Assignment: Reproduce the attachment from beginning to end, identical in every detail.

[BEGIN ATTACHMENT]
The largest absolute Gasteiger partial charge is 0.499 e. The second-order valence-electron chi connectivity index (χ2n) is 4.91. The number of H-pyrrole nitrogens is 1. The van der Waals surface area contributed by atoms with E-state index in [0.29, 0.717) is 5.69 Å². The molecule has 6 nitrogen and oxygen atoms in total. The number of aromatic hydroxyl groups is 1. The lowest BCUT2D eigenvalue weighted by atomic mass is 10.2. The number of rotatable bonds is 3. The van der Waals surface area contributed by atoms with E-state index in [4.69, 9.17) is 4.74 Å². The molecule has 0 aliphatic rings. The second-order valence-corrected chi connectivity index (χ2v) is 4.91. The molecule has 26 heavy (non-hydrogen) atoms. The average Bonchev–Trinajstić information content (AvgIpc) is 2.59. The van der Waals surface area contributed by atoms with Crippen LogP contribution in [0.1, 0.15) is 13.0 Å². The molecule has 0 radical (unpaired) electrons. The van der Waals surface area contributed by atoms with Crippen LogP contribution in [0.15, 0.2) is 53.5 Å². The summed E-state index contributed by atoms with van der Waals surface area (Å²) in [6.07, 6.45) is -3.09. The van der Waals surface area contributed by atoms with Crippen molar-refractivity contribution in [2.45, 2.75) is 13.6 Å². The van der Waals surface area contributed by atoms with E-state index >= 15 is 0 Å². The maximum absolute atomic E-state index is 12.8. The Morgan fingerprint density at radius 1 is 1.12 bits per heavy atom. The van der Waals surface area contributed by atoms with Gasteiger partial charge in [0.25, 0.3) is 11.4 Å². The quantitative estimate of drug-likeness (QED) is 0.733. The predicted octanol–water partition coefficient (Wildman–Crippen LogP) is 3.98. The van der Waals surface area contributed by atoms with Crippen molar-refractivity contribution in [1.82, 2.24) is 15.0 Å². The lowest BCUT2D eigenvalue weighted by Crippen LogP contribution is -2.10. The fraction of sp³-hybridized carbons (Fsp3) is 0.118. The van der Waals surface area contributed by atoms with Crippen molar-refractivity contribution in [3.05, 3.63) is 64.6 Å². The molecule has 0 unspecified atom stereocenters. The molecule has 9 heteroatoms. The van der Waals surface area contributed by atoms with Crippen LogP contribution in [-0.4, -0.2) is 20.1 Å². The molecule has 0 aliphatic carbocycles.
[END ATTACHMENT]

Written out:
The largest absolute Gasteiger partial charge is 0.499 e. The second-order valence-electron chi connectivity index (χ2n) is 4.91. The number of H-pyrrole nitrogens is 1. The van der Waals surface area contributed by atoms with E-state index in [0.29, 0.717) is 5.69 Å². The molecule has 6 nitrogen and oxygen atoms in total. The number of aromatic hydroxyl groups is 1. The lowest BCUT2D eigenvalue weighted by atomic mass is 10.2. The number of rotatable bonds is 3. The van der Waals surface area contributed by atoms with E-state index in [4.69, 9.17) is 4.74 Å². The molecule has 0 aliphatic rings. The second-order valence-corrected chi connectivity index (χ2v) is 4.91. The molecule has 26 heavy (non-hydrogen) atoms. The average Bonchev–Trinajstić information content (AvgIpc) is 2.59. The van der Waals surface area contributed by atoms with Crippen LogP contribution in [0.1, 0.15) is 13.0 Å². The molecule has 0 radical (unpaired) electrons. The van der Waals surface area contributed by atoms with Crippen LogP contribution in [0.15, 0.2) is 53.5 Å². The summed E-state index contributed by atoms with van der Waals surface area (Å²) in [6.07, 6.45) is -3.09. The van der Waals surface area contributed by atoms with Crippen molar-refractivity contribution in [2.45, 2.75) is 13.6 Å². The van der Waals surface area contributed by atoms with E-state index >= 15 is 0 Å². The maximum absolute atomic E-state index is 12.8. The Morgan fingerprint density at radius 1 is 1.12 bits per heavy atom. The van der Waals surface area contributed by atoms with Gasteiger partial charge in [0.25, 0.3) is 11.4 Å². The quantitative estimate of drug-likeness (QED) is 0.733. The predicted octanol–water partition coefficient (Wildman–Crippen LogP) is 3.98. The van der Waals surface area contributed by atoms with Crippen molar-refractivity contribution in [1.82, 2.24) is 15.0 Å². The lowest BCUT2D eigenvalue weighted by Crippen LogP contribution is -2.10. The fraction of sp³-hybridized carbons (Fsp3) is 0.118. The van der Waals surface area contributed by atoms with Crippen molar-refractivity contribution in [3.05, 3.63) is 64.6 Å². The molecule has 0 unspecified atom stereocenters. The molecule has 9 heteroatoms. The van der Waals surface area contributed by atoms with Crippen LogP contribution in [-0.4, -0.2) is 20.1 Å². The molecule has 0 aliphatic carbocycles.